In this context, Biden’s comment may actually prove helpful. With voters forced to confront once again the matter of Obama and the “commander-in-chief test,” they may be surprised to realize how comfortable they’ve become with the idea of him serving as president – and how unnerved they’ve become by the idea of a President McCain or (especially) a President Palin.

Contrast that with Biden’s impact on Obama’s chances.

The cynical view — the one that fits in nearly with the gaffe-machine narrative — has it that Biden hasn’t made much news and that when he has broken through the media clutter, it’s been by sticking his foot in his mouth. Actually, though, Biden’s day-to-day stump speeches have received about as much (or little) press attention as running mates have traditionally received; it only seems microscopic in comparison to the celebrity treatment of Sarah Palin. This isn’t Biden’s fault. No other Obama running mate (except maybe Hillary Clinton) would have been given the Palin treatment.

This also explains why Biden’s gaffes have received disproportionate attention: Traditionally, VP candidates have only made national news when they’ve strayed off-message. The main content of their speeches mostly goes unnoticed; only “gaffes” make news. That is the life of a VP candidate (and, as Bill Clinton learned this past winter and spring, of a surrogate, too).

To many junkies who follow politics every day, Biden has been a never-ending river of wayward remarks this fall, and, thus, a clear liability. But they forget: The voters who decide elections aren’t 24-hour news junkies. Because the media has stressed the theme so much, these voters are generally aware of Biden’s reputation for gaffes, but that doesn’t follow that this matters to them. That Biden accidentally asked a handicapped man to stand up is a harmless triviality to them, nothing more.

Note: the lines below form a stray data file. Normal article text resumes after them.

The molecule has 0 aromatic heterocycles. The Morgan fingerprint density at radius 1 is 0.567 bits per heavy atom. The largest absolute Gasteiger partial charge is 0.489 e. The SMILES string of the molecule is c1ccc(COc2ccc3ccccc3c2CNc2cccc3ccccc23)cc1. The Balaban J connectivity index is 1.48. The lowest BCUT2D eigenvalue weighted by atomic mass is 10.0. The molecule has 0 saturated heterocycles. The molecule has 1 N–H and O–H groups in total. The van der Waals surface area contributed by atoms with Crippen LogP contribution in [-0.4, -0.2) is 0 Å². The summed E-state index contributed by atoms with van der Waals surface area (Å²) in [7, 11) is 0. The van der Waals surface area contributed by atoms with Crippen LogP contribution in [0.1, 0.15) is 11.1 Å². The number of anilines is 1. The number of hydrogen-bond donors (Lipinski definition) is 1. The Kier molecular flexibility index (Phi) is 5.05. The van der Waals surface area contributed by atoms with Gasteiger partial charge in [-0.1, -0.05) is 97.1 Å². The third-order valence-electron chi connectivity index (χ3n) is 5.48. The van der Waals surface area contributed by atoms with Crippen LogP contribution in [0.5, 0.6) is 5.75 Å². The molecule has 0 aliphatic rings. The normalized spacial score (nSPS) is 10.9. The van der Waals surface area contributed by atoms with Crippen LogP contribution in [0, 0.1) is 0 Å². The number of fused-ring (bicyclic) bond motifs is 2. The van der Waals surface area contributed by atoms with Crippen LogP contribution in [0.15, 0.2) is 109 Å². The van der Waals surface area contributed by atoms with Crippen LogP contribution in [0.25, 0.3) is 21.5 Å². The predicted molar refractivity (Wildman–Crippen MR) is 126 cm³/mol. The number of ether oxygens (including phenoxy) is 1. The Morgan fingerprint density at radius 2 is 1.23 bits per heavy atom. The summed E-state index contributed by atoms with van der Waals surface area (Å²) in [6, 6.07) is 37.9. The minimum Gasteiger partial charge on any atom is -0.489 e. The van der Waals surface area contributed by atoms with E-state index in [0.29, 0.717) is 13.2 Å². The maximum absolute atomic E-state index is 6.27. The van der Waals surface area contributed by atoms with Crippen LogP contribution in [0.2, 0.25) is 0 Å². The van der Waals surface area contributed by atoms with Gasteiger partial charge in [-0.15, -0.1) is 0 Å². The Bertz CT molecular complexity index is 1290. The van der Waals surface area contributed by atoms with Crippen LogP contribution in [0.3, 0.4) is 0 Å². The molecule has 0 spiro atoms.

This doesn’t mean that VP candidates don’t matter at all to these voters. They pay attention when VP’s are chosen and deliver their convention speeches and they (generally) watch the vice presidential debate. It’s in these occasions that a VP nominee proves his or her worth (or lack thereof) to the national ticket.

By this standard, Biden has been a clear success. When he was introduced in August, voters learned about his deep foreign policy experience and his compelling personal story and he delivered a strong convention speech that reinforced these themes. And in his debate with Palin – the most-watched VP debate of all time – he made no notable mistakes and performed masterfully in the foreign policy portion of the debate. When it was over, Biden was judged the winner in every reputable poll, generally by wide margins.

Palin is a different story. Her introduction to the public was rocky, although she redeemed herself – temporarily, as it turned out – with a mesmerizing convention address. But her horrific performances in a series of television interviews in September turned the middle of the electorate against her, a verdict that she failed to overturn in the debate. She will end this campaign as a goddess to the right, but something of a punch line to the middle of the electorate. Not even half of all voters believe Palin is qualified for the presidency.

Thanks to his debate performance, convention speech and national security reputation, Biden has improved his ticket’s odds of winning. The same can’t be said of Palin.

A Biden Gaffe Is in the Eye of the Beholder